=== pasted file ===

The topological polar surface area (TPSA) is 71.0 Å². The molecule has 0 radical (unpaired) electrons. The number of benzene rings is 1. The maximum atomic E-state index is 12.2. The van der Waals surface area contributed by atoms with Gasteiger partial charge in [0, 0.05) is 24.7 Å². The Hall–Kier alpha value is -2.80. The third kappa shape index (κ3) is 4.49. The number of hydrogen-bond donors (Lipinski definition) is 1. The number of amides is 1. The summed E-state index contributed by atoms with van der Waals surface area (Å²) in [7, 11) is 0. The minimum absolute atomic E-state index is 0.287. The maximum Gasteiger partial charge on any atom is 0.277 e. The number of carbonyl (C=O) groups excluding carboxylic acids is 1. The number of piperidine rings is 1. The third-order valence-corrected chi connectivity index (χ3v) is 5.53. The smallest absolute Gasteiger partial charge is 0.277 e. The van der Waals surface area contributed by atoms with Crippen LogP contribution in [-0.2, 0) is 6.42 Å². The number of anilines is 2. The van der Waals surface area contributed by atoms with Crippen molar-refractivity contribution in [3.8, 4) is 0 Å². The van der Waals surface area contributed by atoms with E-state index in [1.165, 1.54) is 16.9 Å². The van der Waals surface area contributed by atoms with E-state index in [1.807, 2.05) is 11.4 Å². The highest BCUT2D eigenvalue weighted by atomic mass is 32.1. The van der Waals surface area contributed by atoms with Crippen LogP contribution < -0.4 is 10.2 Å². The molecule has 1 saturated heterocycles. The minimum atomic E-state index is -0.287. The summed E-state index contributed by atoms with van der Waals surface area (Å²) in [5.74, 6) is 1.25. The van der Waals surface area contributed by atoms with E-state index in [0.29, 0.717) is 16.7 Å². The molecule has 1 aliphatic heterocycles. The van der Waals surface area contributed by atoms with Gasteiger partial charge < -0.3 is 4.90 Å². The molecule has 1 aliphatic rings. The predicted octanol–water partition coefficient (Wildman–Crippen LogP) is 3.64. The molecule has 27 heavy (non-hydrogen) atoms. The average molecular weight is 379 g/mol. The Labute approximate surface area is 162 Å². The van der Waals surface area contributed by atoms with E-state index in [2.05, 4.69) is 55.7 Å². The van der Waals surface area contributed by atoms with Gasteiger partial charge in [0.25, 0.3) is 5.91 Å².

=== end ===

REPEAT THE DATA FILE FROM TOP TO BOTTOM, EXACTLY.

The topological polar surface area (TPSA) is 71.0 Å². The molecule has 0 radical (unpaired) electrons. The number of benzene rings is 1. The maximum atomic E-state index is 12.2. The van der Waals surface area contributed by atoms with Gasteiger partial charge in [0, 0.05) is 24.7 Å². The Hall–Kier alpha value is -2.80. The third kappa shape index (κ3) is 4.49. The number of hydrogen-bond donors (Lipinski definition) is 1. The number of amides is 1. The summed E-state index contributed by atoms with van der Waals surface area (Å²) in [7, 11) is 0. The minimum absolute atomic E-state index is 0.287. The maximum Gasteiger partial charge on any atom is 0.277 e. The number of carbonyl (C=O) groups excluding carboxylic acids is 1. The number of piperidine rings is 1. The third-order valence-corrected chi connectivity index (χ3v) is 5.53. The smallest absolute Gasteiger partial charge is 0.277 e. The van der Waals surface area contributed by atoms with Crippen LogP contribution in [-0.2, 0) is 6.42 Å². The number of anilines is 2. The van der Waals surface area contributed by atoms with Crippen molar-refractivity contribution in [3.8, 4) is 0 Å². The van der Waals surface area contributed by atoms with E-state index in [1.165, 1.54) is 16.9 Å². The van der Waals surface area contributed by atoms with E-state index in [1.807, 2.05) is 11.4 Å². The highest BCUT2D eigenvalue weighted by atomic mass is 32.1. The van der Waals surface area contributed by atoms with Crippen LogP contribution < -0.4 is 10.2 Å². The molecule has 1 saturated heterocycles. The minimum atomic E-state index is -0.287. The summed E-state index contributed by atoms with van der Waals surface area (Å²) in [5.74, 6) is 1.25. The van der Waals surface area contributed by atoms with E-state index in [0.29, 0.717) is 16.7 Å². The molecule has 1 aliphatic heterocycles. The van der Waals surface area contributed by atoms with Gasteiger partial charge < -0.3 is 4.90 Å². The molecule has 1 aliphatic rings. The predicted octanol–water partition coefficient (Wildman–Crippen LogP) is 3.64. The molecule has 27 heavy (non-hydrogen) atoms. The average molecular weight is 379 g/mol. The Labute approximate surface area is 162 Å². The van der Waals surface area contributed by atoms with E-state index in [2.05, 4.69) is 55.7 Å². The van der Waals surface area contributed by atoms with Gasteiger partial charge in [0.25, 0.3) is 5.91 Å².